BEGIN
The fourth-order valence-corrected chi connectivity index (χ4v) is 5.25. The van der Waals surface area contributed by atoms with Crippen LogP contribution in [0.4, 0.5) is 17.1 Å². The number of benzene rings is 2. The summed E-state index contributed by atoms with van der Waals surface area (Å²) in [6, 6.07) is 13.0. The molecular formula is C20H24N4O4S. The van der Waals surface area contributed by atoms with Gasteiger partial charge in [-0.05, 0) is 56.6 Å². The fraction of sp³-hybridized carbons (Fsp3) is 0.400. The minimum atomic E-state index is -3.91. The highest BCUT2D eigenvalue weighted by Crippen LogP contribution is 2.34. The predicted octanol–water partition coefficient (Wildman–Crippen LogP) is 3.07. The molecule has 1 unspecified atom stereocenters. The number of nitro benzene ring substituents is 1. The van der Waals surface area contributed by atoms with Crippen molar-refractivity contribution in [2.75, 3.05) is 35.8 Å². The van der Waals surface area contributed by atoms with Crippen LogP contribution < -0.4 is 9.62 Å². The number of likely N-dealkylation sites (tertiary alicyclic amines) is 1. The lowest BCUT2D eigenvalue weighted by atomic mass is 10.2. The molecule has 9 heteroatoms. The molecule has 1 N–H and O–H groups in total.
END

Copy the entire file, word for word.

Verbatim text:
The fourth-order valence-corrected chi connectivity index (χ4v) is 5.25. The van der Waals surface area contributed by atoms with Crippen LogP contribution in [0.4, 0.5) is 17.1 Å². The number of benzene rings is 2. The summed E-state index contributed by atoms with van der Waals surface area (Å²) in [6, 6.07) is 13.0. The molecular formula is C20H24N4O4S. The van der Waals surface area contributed by atoms with Gasteiger partial charge in [-0.05, 0) is 56.6 Å². The fraction of sp³-hybridized carbons (Fsp3) is 0.400. The minimum atomic E-state index is -3.91. The highest BCUT2D eigenvalue weighted by Crippen LogP contribution is 2.34. The predicted octanol–water partition coefficient (Wildman–Crippen LogP) is 3.07. The molecule has 1 unspecified atom stereocenters. The number of nitro benzene ring substituents is 1. The van der Waals surface area contributed by atoms with Crippen molar-refractivity contribution in [2.75, 3.05) is 35.8 Å². The van der Waals surface area contributed by atoms with Crippen LogP contribution < -0.4 is 9.62 Å². The number of likely N-dealkylation sites (tertiary alicyclic amines) is 1. The lowest BCUT2D eigenvalue weighted by atomic mass is 10.2. The molecule has 9 heteroatoms. The molecule has 1 N–H and O–H groups in total.